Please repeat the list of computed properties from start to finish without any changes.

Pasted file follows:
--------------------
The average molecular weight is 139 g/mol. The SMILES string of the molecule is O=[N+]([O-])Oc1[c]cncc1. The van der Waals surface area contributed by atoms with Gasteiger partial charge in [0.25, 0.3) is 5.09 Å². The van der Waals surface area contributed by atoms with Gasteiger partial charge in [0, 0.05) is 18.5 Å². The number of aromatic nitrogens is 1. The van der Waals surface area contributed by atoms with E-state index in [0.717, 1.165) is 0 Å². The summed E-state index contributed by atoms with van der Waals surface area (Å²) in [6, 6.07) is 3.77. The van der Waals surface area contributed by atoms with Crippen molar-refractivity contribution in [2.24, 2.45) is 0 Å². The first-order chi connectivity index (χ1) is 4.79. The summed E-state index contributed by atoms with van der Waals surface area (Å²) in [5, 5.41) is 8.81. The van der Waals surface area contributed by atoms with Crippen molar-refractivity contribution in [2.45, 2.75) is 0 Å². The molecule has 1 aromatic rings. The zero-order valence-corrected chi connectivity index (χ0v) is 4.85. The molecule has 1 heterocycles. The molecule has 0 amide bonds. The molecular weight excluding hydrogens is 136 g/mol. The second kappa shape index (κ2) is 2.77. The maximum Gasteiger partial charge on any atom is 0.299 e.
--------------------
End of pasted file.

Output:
The average molecular weight is 139 g/mol. The SMILES string of the molecule is O=[N+]([O-])Oc1[c]cncc1. The van der Waals surface area contributed by atoms with Gasteiger partial charge in [0.25, 0.3) is 5.09 Å². The van der Waals surface area contributed by atoms with Gasteiger partial charge in [0, 0.05) is 18.5 Å². The number of aromatic nitrogens is 1. The van der Waals surface area contributed by atoms with E-state index in [0.717, 1.165) is 0 Å². The summed E-state index contributed by atoms with van der Waals surface area (Å²) in [6, 6.07) is 3.77. The van der Waals surface area contributed by atoms with Crippen molar-refractivity contribution in [2.24, 2.45) is 0 Å². The first-order chi connectivity index (χ1) is 4.79. The summed E-state index contributed by atoms with van der Waals surface area (Å²) in [5, 5.41) is 8.81. The van der Waals surface area contributed by atoms with Crippen molar-refractivity contribution in [2.45, 2.75) is 0 Å². The molecule has 1 aromatic rings. The zero-order valence-corrected chi connectivity index (χ0v) is 4.85. The molecule has 1 heterocycles. The molecule has 0 amide bonds. The molecular weight excluding hydrogens is 136 g/mol. The second kappa shape index (κ2) is 2.77. The maximum Gasteiger partial charge on any atom is 0.299 e.